cGMP-Dependent Protein Kinase Contributes to Hydrogen Sulfide-Stimulated Vasorelaxation

Mariarosaria Bucci, Andreas Papapetropoulos, Valentina Vellecco, Zongmin Zhou, Altaany Zaid, Panagiotis Giannogonas, Anna Cantalupo, Sandeep Dhayade, Katia P. Karalis, Rui Wang, Robert Feil, Giuseppe Cirino

Research output: Contribution to journalArticlepeer-review

95 Scopus citations


A growing body of evidence suggests that hydrogen sulfide (H2S) is a signaling molecule in mammalian cells. In the cardiovascular system, H2S enhances vasodilation and angiogenesis. H2S-induced vasodilation is hypothesized to occur through ATP-sensitive potassium channels (KATP); however, we recently demonstrated that it also increases cGMP levels in tissues. Herein, we studied the involvement of cGMP-dependent protein kinase-I in H2S-induced vasorelaxation. The effect of H2S on vessel tone was studied in phenylephrine-contracted aortic rings with or without endothelium. cGMP levels were determined in cultured cells or isolated vessel by enzyme immunoassay. Pretreatment of aortic rings with sildenafil attenuated NaHS-induced relaxation, confirming previous findings that H2S is a phosphodiesterase inhibitor. In addition, vascular tissue levels of cGMP in cystathionine gamma lyase knockouts were lower than those in wild-type control mice. Treatment of aortic rings with NaHS, a fast releasing H2S donor, enhanced phosphorylation of vasodilator-stimulated phosphoprotein in a time-dependent manner, suggesting that cGMP-dependent protein kinase (PKG) is activated after exposure to H2S. Incubation of aortic rings with a PKG-I inhibitor (DT-2) attenuated NaHS-stimulated relaxation. Interestingly, vasodilatory responses to a slowly releasing H2S donor (GYY 4137) were unaffected by DT-2, suggesting that this donor dilates mouse aorta through PKG-independent pathways. Dilatory responses to NaHS and L-cysteine (a substrate for H2S production) were reduced in vessels of PKG-I knockout mice (PKG-I-/-). Moreover, glibenclamide inhibited NaHS-induced vasorelaxation in vessels from wild-type animals, but not PKG-I-/-, suggesting that there is a cross-talk between KATP and PKG. Our results confirm the role of cGMP in the vascular responses to NaHS and demonstrate that genetic deletion of PKG-I attenuates NaHS and L-cysteine-stimulated vasodilation.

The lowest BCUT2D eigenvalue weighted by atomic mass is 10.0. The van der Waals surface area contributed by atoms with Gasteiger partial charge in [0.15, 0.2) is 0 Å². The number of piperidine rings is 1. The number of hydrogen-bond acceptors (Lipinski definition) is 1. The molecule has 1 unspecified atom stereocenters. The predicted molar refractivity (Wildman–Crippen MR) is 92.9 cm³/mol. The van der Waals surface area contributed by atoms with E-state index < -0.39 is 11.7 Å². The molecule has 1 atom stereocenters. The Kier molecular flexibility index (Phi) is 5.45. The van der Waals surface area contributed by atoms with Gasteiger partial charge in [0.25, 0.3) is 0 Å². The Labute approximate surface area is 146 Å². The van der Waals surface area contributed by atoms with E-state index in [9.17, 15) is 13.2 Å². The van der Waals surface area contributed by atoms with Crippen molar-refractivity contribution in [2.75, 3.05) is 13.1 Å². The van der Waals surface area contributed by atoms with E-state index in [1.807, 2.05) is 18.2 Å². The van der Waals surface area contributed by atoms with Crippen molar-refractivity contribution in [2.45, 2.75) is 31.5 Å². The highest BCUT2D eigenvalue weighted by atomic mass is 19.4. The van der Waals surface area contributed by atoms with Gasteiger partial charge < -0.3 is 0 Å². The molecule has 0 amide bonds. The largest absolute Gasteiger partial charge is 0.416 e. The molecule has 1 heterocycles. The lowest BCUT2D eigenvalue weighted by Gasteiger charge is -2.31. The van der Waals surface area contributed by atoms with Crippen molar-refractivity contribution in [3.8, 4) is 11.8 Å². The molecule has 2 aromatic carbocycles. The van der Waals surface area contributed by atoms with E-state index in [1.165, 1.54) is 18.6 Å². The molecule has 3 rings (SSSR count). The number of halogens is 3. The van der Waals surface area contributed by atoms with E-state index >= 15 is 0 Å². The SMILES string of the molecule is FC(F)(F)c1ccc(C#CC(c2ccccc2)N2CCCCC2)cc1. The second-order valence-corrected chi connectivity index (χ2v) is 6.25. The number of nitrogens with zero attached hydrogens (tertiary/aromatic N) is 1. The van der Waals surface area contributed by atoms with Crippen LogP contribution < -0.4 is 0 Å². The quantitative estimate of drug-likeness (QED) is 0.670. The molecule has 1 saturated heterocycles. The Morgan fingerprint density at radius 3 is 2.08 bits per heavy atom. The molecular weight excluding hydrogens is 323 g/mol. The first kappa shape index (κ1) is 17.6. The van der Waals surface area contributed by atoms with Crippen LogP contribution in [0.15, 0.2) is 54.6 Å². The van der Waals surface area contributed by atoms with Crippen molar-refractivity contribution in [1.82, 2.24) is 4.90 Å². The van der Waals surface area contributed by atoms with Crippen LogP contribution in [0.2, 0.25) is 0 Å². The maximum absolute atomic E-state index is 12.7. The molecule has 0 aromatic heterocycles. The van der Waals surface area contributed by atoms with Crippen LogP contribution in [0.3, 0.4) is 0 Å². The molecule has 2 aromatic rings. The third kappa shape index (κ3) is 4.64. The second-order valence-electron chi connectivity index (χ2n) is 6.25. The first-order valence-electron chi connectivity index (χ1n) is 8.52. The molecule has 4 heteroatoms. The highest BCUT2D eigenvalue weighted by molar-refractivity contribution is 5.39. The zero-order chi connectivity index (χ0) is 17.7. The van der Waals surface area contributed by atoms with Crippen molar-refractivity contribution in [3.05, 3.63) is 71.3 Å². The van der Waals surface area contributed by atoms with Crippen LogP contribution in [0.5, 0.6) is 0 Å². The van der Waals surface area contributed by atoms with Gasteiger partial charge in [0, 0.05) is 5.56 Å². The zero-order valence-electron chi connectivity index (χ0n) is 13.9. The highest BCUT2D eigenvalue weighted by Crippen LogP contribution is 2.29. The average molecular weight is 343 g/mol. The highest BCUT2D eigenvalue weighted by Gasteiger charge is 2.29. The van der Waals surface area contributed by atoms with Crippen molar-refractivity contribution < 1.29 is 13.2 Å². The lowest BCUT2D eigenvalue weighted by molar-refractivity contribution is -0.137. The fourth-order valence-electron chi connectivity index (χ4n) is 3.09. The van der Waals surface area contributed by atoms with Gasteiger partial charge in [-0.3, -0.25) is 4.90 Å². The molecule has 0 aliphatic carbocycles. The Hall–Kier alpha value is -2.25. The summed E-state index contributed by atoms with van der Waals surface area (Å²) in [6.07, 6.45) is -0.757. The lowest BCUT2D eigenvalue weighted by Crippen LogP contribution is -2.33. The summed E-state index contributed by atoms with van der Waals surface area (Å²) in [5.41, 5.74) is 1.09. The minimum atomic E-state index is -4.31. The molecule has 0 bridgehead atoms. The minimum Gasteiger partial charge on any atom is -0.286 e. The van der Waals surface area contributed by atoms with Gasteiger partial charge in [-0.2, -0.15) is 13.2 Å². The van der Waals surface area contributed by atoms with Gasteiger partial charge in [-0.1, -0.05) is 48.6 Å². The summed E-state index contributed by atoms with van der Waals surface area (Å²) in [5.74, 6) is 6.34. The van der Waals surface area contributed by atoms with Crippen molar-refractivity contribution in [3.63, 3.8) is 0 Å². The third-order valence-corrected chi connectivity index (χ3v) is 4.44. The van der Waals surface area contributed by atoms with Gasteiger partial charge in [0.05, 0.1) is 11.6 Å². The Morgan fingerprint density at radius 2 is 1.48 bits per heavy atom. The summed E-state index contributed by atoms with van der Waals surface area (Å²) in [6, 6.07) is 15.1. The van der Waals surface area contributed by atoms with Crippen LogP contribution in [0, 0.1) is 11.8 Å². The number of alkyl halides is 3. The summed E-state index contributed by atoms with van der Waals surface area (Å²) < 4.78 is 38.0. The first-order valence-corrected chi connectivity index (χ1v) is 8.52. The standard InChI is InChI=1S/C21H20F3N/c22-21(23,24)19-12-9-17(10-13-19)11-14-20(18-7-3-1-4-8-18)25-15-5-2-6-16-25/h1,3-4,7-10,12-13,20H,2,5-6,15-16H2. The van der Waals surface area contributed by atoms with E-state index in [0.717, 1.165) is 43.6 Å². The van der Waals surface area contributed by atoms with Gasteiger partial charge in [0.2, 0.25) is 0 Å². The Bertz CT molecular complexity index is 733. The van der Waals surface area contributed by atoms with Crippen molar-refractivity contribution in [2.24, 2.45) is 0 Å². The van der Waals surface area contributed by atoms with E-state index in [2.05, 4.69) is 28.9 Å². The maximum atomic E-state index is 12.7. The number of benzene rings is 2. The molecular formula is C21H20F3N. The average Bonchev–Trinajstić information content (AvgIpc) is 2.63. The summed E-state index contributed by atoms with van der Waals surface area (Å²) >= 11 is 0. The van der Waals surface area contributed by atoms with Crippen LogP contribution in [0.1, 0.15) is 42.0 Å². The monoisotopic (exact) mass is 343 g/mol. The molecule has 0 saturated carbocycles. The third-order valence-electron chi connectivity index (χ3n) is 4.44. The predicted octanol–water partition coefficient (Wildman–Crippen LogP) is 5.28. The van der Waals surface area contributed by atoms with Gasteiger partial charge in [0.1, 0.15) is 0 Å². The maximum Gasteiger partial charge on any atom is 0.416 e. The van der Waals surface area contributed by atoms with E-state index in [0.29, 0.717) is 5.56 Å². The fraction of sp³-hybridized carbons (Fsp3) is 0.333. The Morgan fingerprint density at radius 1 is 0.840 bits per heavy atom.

Original languageEnglish (US)
Article numbere53319
JournalPloS one
Issue number12
StatePublished - Dec 28 2012
Externally publishedYes

ASJC Scopus subject areas

  • General Biochemistry, Genetics and Molecular Biology
  • General Agricultural and Biological Sciences
  • General


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